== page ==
Secretary of State Condi Rice’s visit to Baghdad for consultations on the US-Iraqi security agreement provoked a demonstration in the Shiite holy city of Najaf, with Sadrist crowds carrying placards warning against US intentions. The Sadrists said that they rejected any security agreement that lacked a specific timetable for US troop withdrawal, and would take up arms against any such treaty. Former Iraqi PM Ibrahim Jaafari, leader of the Reform Movement, supported the criticism and said that the situation in Iraq was getting worse. The demonstration has been reported on the Iraq page in the Arab newspapers I looked at, but the demonstration appears to have been completely ignored by all English-language news services.
Ignoring the demonstration is an error. Najaf, the seat of Grand Ayatollah Ali Sistani, is driving a lot of the negotiating positions of the al-Maliki government, including the demand for a withdrawal timetable. Some call Najaf Iraq’s shadow capital.
The raid on Diyala provincial government offices earlier this week by an Iraqi special forces unit is now being called a rogue operation by the al-Maliki government, according to McClatchy. A provincial council member and the president of the university were arrested, and the personal secretary of the governor was killed in the operation. The former two are Sunni Arabs, and the provincial council member was coordinating between the Diyala government and the US-backed Sunni Awakening Councils. The special forces unit was an emergency response unit that reports directly to Prime Minister Nuri al-Maliki, but his office is saying he did not authorize the raid on Baquba. Sunni politicians say it is not credible that the unit should have acted without al-Maliki’s knowledge or command.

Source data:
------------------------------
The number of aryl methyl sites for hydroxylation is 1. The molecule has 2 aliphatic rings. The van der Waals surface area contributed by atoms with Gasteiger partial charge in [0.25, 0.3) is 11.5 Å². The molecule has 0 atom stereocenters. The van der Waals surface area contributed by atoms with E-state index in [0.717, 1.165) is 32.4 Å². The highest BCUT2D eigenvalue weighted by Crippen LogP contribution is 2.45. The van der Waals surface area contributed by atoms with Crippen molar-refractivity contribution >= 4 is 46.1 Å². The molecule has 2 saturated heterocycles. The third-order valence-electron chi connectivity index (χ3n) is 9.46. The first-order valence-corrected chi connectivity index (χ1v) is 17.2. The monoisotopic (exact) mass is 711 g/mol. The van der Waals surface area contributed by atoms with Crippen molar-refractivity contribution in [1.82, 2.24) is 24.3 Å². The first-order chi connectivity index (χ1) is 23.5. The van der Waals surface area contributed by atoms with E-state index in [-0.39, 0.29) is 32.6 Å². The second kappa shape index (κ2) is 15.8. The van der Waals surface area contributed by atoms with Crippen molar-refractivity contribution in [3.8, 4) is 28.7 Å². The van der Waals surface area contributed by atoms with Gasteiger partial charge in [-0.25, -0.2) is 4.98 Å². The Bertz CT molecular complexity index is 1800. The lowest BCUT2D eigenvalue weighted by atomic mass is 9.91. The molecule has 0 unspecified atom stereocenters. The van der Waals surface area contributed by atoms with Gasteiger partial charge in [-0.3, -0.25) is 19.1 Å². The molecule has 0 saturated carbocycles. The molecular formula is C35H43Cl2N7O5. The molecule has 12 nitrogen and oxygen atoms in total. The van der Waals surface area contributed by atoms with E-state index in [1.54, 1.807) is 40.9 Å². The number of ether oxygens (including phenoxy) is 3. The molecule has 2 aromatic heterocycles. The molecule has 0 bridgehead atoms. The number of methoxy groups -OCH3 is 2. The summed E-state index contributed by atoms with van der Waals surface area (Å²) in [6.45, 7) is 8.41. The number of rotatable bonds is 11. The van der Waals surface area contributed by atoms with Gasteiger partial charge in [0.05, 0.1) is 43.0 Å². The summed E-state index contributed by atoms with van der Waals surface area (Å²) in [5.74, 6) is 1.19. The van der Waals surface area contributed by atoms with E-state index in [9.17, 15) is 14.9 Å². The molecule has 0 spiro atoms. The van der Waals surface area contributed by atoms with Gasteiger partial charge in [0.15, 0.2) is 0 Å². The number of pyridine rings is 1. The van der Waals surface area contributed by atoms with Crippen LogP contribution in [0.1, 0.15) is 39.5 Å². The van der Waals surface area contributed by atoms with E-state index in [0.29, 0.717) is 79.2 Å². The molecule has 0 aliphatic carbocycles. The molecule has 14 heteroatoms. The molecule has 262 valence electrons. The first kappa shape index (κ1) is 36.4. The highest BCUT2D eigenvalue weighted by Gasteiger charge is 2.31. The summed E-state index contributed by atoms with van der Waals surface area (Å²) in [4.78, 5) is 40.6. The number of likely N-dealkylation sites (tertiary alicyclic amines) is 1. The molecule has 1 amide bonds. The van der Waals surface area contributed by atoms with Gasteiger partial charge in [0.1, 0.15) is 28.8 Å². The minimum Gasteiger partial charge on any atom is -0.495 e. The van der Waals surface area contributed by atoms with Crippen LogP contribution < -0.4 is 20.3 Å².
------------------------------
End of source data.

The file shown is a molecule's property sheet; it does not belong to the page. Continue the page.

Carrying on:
Speculation: The unit is from the Badr Corps paramilitary of the Islamic Supreme Council of Iraq, trained in Iran. ISCI controls Diyala politically even though the Shiites are a minority there. They are threatened by the Awakening Councils, full of Sunni guerrillas whom they had earlier been fighting (and maybe still are fighting). So the ERU hits them, trying to cripple them through key arrests. The governor of Diyala is Badr, however, and when his secretary was killed, the operation went bad, and so al-Maliki had to disavow it.
McClatchy quotes a source acknowledging that al-Maliki is not asserting central government control in Basra, Amara, Sadr City, Mosul and Diyala out of altruism, but is rather attempting to ensure that these areas vote for him or his allies when the provincial elections are held.
Saad al-Hashemi has been convicted in absentia of ordering the hit, while a government minister on two sons of MP Mithal al-Alusi. Hashemi is a member of the Iraqi Accord Front (Sunni fundamentalist). Alusi angered Iraqi political parties by visiting Israel. Al-Hashemi is in hiding abroad. Critics of the trial say he should not have been tried and convicted in absentia.
Aides to Muqtada al-Sadr say he will pursue his theological and legal studies in Qom for the next five years, visiting Iraq occasionally. Vali Nasr suggests that he is a virtual hostage of Iran, which is gradually assuming control of al-Sadr’s Mahdi Army. It is likely that al-Sadr’s truce with the US military, begun last September, was forced on him by Iran, which viewed the militia as a provocation of the US and a pretext for American troops to stay in Iraq.